Home Estate Planning London jobs market struggles to recover from impact of hybrid working

London jobs market struggles to recover from impact of hybrid working

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London’s jobs market is languishing well below its pre-pandemic levels as the capital continues to adjust to the impact of hybrid working, new data shows.

Job postings across London are tracking 19 per cent lower than in February 2020, according to Indeed, well below the national average. Across the rest of the UK, job postings are five per cent lower than pre-pandemic levels.

“The persistence of hybrid working and slowing in many professional services sectors continue to be factors weighing on hiring demand in the capital,” the report noted.

Job postings in the accounting sector were down 18 per cent compared to January 2020 while the legal sector was tracking 28 per cent lower.

The worst hit sector in London was software development, where job postings were 49 per cent below January 2020.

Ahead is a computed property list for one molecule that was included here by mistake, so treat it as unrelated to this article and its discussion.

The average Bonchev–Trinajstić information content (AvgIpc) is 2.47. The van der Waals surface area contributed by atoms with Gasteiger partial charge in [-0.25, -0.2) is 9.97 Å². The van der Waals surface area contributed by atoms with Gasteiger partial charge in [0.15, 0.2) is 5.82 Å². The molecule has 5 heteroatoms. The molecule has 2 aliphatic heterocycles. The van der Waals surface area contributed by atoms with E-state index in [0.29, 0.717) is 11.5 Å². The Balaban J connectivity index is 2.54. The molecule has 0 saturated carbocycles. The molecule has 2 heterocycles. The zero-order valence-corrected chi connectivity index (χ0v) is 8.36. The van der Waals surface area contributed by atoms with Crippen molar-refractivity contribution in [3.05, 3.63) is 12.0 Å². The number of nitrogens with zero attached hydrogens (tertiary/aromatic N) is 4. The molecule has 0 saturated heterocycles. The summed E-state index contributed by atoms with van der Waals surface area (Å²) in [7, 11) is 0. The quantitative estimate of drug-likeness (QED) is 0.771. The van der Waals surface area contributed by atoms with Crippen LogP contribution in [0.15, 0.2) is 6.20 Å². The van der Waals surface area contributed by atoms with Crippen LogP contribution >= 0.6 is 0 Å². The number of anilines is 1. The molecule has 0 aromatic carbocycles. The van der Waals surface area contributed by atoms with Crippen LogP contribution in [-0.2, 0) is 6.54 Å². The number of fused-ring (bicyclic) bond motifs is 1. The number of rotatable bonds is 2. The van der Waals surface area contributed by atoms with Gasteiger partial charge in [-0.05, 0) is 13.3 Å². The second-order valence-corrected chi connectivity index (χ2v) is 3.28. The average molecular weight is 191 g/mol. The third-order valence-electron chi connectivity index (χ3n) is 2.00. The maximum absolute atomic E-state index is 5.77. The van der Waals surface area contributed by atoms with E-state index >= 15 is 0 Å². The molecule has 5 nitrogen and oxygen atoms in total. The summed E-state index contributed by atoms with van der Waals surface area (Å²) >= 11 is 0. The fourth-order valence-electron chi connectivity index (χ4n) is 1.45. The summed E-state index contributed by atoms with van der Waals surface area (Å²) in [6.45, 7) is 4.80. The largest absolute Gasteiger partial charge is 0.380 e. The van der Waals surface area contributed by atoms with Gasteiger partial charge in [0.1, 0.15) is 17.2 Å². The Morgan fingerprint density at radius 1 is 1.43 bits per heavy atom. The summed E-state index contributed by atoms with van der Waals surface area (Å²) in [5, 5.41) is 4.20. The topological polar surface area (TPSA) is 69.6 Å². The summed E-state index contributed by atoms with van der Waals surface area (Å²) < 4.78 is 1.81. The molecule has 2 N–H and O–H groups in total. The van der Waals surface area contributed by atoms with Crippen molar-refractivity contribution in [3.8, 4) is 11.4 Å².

The figures reinforce data released by KPMG and REC in January, which showed that the number of vacancies in London fell for the tenth month in a row in December.

Indeed’s figures showed the continued to show importance of flexible working to employees, with nearly 16 per cent of job postings across the UK mentioning the potential for remote work or hybrid work.

Looking at the country as a whole, Indeed’s data shows that UK job postings are below pre-pandemic levels in a sign that the labour market continues to loosen – albeit slowly.

Normally, January sees a jump in hiring as demand rebounds. However, this year there was only a 0.2 per cent increase in postings, the weakest January rise in six years.

“The question in 2024 is whether the job market stabilises or retreats further,” Jack Kennedy, senior economist at Indeed UK commented.

“The Bank of England is hoping the continued fall in vacancies will mean wage growth easing from its current elevated levels, paving the way for interest rate cuts later this year.”

Rate-setters at the Bank are paying attention to developments in the labour market for indications about how its interest rate hikes are impacting the economy. The Bank is particularly concerned that elevated wage growth might keep inflation above the two per cent target in the medium term.

Revised figures from the Official for National Statistics (ONS) released earlier this week showed that unemployment was 3.9 per cent, lower than previously expected. A tight labour market enables high wage growth.

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